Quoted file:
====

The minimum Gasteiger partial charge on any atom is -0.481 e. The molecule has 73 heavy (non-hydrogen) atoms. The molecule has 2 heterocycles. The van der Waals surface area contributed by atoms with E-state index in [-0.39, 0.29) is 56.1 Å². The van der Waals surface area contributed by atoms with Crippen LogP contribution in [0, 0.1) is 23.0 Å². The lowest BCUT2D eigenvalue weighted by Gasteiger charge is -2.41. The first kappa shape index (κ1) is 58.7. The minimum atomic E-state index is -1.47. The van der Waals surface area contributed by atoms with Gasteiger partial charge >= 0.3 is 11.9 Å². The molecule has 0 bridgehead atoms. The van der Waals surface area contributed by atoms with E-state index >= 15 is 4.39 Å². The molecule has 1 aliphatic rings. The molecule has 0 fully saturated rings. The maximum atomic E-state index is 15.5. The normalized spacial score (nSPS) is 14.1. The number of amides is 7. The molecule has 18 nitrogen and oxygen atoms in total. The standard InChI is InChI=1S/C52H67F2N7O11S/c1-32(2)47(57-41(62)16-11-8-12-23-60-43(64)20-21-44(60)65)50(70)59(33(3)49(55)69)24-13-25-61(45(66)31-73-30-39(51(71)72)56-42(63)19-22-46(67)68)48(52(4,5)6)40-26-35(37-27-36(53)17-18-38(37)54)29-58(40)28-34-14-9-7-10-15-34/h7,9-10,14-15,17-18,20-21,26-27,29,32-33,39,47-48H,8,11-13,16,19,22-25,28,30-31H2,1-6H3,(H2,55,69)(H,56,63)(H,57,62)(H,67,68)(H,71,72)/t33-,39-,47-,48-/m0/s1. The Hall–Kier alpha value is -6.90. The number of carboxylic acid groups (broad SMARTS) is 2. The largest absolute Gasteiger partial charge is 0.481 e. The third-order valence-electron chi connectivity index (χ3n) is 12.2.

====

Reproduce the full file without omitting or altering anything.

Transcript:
The minimum Gasteiger partial charge on any atom is -0.481 e. The molecule has 73 heavy (non-hydrogen) atoms. The molecule has 2 heterocycles. The van der Waals surface area contributed by atoms with E-state index in [-0.39, 0.29) is 56.1 Å². The van der Waals surface area contributed by atoms with Crippen LogP contribution in [0, 0.1) is 23.0 Å². The lowest BCUT2D eigenvalue weighted by Gasteiger charge is -2.41. The first kappa shape index (κ1) is 58.7. The minimum atomic E-state index is -1.47. The van der Waals surface area contributed by atoms with Gasteiger partial charge >= 0.3 is 11.9 Å². The molecule has 0 bridgehead atoms. The van der Waals surface area contributed by atoms with E-state index >= 15 is 4.39 Å². The molecule has 1 aliphatic rings. The molecule has 0 fully saturated rings. The maximum atomic E-state index is 15.5. The normalized spacial score (nSPS) is 14.1. The number of amides is 7. The molecule has 18 nitrogen and oxygen atoms in total. The standard InChI is InChI=1S/C52H67F2N7O11S/c1-32(2)47(57-41(62)16-11-8-12-23-60-43(64)20-21-44(60)65)50(70)59(33(3)49(55)69)24-13-25-61(45(66)31-73-30-39(51(71)72)56-42(63)19-22-46(67)68)48(52(4,5)6)40-26-35(37-27-36(53)17-18-38(37)54)29-58(40)28-34-14-9-7-10-15-34/h7,9-10,14-15,17-18,20-21,26-27,29,32-33,39,47-48H,8,11-13,16,19,22-25,28,30-31H2,1-6H3,(H2,55,69)(H,56,63)(H,57,62)(H,67,68)(H,71,72)/t33-,39-,47-,48-/m0/s1. The Hall–Kier alpha value is -6.90. The number of carboxylic acid groups (broad SMARTS) is 2. The largest absolute Gasteiger partial charge is 0.481 e. The third-order valence-electron chi connectivity index (χ3n) is 12.2.